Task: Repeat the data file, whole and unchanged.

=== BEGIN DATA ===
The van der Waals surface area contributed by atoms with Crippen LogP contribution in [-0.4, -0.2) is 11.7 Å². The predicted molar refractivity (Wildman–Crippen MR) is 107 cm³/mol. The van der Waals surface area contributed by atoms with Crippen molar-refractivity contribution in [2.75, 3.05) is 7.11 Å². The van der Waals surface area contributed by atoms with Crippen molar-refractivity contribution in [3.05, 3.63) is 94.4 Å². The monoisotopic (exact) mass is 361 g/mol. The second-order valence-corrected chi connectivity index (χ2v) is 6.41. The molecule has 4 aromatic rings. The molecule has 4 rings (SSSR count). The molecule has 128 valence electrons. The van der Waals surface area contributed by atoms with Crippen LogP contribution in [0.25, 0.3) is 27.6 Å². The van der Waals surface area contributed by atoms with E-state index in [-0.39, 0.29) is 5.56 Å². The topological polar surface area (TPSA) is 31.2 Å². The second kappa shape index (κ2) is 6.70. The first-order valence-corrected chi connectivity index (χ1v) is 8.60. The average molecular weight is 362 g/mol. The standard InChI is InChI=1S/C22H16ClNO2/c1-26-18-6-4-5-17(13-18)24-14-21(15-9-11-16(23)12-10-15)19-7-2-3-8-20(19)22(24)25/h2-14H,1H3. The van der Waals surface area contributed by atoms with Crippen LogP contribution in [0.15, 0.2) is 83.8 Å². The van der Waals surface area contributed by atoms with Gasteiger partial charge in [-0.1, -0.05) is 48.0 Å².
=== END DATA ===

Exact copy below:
The van der Waals surface area contributed by atoms with Crippen LogP contribution in [-0.4, -0.2) is 11.7 Å². The predicted molar refractivity (Wildman–Crippen MR) is 107 cm³/mol. The van der Waals surface area contributed by atoms with Crippen molar-refractivity contribution in [2.75, 3.05) is 7.11 Å². The van der Waals surface area contributed by atoms with Crippen molar-refractivity contribution in [3.05, 3.63) is 94.4 Å². The monoisotopic (exact) mass is 361 g/mol. The second-order valence-corrected chi connectivity index (χ2v) is 6.41. The molecule has 4 aromatic rings. The molecule has 4 rings (SSSR count). The molecule has 128 valence electrons. The van der Waals surface area contributed by atoms with Crippen LogP contribution in [0.25, 0.3) is 27.6 Å². The van der Waals surface area contributed by atoms with E-state index in [-0.39, 0.29) is 5.56 Å². The topological polar surface area (TPSA) is 31.2 Å². The second kappa shape index (κ2) is 6.70. The first-order valence-corrected chi connectivity index (χ1v) is 8.60. The average molecular weight is 362 g/mol. The standard InChI is InChI=1S/C22H16ClNO2/c1-26-18-6-4-5-17(13-18)24-14-21(15-9-11-16(23)12-10-15)19-7-2-3-8-20(19)22(24)25/h2-14H,1H3. The van der Waals surface area contributed by atoms with Crippen LogP contribution in [0.15, 0.2) is 83.8 Å². The van der Waals surface area contributed by atoms with Gasteiger partial charge in [-0.1, -0.05) is 48.0 Å².